British retailer WH Smith has suffered a knowledge breach that uncovered data belonging to present and former staff.
The corporate operates 1,700 places throughout the UK and employs over 12,500 folks, reporting a income of $1.67 billion in 2022.
Buyer knowledge is secure
“WH Smith PLC has been the goal of a cyber safety incident which has resulted in unlawful entry to some firm knowledge, together with present and former worker knowledge,” reads the corporate’s cybersecurity notice filed with London’s Inventory Trade.
The corporate states that the assault didn’t affect its buying and selling enterprise. Buyer knowledge was not affected as a result of this data is saved on separate techniques that remained secure from unauthorized entry.
People confirmed to be impacted by the incident can be notified instantly. WH Smith says that particular measures to assist them can be put in place. This presumably will embrace identification safety providers.
The notification to London’s Inventory Trade contains few particulars and the corporate didn’t share the character of the incident, which might be a ransomware assault.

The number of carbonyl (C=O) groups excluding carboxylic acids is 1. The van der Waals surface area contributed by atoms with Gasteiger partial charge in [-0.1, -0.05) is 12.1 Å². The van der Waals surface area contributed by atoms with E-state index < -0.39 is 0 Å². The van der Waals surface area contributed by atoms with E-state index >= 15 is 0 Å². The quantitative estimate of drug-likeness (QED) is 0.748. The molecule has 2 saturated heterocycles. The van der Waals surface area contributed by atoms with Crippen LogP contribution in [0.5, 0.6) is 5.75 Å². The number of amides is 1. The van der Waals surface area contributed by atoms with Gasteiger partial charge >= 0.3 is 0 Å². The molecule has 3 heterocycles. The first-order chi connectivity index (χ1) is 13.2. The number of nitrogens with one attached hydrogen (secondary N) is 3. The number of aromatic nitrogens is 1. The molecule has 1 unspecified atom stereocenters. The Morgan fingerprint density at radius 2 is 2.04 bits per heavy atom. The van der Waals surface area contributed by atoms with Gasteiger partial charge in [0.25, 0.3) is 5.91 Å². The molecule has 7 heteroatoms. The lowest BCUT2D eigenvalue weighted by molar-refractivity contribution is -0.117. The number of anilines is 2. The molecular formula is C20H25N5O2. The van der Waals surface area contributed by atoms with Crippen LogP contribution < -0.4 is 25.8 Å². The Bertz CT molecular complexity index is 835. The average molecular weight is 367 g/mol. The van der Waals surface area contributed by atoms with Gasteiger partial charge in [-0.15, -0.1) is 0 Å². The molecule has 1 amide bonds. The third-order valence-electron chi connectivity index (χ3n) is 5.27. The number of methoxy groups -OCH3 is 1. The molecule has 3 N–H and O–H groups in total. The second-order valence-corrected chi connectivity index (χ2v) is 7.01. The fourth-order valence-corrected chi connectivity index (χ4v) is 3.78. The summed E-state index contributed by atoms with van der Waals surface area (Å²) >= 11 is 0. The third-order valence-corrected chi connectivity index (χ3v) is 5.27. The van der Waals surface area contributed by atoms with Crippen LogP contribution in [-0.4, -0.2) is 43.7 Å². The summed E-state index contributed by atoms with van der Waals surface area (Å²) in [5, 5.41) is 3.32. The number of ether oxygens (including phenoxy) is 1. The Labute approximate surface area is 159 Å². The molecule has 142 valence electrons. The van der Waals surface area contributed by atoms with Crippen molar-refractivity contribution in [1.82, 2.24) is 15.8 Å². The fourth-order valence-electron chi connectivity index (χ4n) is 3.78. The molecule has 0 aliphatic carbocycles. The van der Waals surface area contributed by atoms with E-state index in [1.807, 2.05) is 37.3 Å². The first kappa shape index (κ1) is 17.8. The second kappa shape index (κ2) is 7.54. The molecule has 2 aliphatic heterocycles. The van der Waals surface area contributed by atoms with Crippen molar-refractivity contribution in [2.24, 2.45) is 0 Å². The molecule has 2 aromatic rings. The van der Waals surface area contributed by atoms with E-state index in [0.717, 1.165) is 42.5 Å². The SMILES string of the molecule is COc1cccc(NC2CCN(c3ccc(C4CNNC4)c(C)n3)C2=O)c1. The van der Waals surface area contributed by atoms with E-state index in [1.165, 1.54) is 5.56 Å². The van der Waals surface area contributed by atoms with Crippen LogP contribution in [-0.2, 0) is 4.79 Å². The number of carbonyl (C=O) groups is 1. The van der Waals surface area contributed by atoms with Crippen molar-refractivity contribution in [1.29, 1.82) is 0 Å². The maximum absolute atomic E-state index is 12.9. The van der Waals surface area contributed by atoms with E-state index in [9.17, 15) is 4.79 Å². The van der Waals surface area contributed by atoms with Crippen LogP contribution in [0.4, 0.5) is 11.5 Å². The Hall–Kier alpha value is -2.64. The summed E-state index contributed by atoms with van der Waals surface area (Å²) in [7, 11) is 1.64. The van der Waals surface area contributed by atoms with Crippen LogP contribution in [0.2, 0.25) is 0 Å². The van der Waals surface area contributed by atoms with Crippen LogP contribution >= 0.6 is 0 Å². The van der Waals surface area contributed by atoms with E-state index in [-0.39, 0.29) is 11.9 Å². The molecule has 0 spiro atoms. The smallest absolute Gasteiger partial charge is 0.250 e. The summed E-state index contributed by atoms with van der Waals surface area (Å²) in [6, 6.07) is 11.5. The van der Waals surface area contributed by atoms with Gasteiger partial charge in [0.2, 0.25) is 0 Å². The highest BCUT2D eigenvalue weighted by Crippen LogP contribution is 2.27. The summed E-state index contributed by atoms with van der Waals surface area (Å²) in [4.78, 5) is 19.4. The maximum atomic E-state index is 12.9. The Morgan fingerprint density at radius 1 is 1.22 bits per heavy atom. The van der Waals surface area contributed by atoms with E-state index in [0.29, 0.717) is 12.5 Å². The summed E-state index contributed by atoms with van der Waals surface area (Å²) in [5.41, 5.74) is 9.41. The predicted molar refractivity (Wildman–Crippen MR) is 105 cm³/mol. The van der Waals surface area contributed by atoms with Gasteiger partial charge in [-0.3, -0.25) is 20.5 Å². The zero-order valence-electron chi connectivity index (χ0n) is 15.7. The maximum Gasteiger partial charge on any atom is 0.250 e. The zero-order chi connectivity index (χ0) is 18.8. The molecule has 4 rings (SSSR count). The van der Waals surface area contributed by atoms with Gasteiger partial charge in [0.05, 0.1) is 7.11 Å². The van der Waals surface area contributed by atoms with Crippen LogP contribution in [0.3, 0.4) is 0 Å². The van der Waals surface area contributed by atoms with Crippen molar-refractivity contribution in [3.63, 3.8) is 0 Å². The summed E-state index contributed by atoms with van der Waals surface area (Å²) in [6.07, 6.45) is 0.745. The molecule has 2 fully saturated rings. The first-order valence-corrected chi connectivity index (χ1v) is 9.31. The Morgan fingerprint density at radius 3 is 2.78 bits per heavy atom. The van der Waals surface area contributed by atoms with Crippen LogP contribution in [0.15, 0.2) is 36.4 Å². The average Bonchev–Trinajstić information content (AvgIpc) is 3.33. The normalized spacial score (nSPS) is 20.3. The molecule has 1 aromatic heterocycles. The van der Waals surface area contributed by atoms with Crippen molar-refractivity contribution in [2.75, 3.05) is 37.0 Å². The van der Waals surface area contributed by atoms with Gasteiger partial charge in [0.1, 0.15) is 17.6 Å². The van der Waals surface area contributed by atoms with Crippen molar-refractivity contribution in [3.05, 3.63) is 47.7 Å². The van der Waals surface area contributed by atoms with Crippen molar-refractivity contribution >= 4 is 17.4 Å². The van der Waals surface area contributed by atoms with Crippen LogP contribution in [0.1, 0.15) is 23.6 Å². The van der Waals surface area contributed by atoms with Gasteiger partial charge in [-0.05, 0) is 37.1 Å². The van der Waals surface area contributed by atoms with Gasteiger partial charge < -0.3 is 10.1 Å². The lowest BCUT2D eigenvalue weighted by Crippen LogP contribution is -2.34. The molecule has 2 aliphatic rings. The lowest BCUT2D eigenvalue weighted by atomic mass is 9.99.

The corporate has additionally but to find out what number of people have been impacted.
Though there are not any particulars in regards to the date of the assault, it may be concluded that the intrusion occurred after January 18, the date of the final buying and selling replace from the corporate, which didn’t point out any cyberattack. In accordance with the BBC, the incident occurred earlier this week.
Cyberattacks in UK this yr
The UK has had a number of high-profile ransomware assaults because the starting of the yr, leading to extreme enterprise disruptions and in depth knowledge leaks in some instances.
A notable instance is the assault on Yum! Brands January 19 that compelled the agency to shut down 300 KFC, Pizza Hut, Taco Bell, and The Behavior Burger Grill eating places within the UK.
On January 30, British sports activities attire chain JD Sports disclosed that it suffered a knowledge breach after hackers compromised its servers and stole the net order data of ten million prospects.
On February 7, the LockBit ransomware gang took accountability for the cyberattack on Royal Mail, UK’s main mail supply providers supplier, forcing the corporate and its prospects to maintain prolonged outages.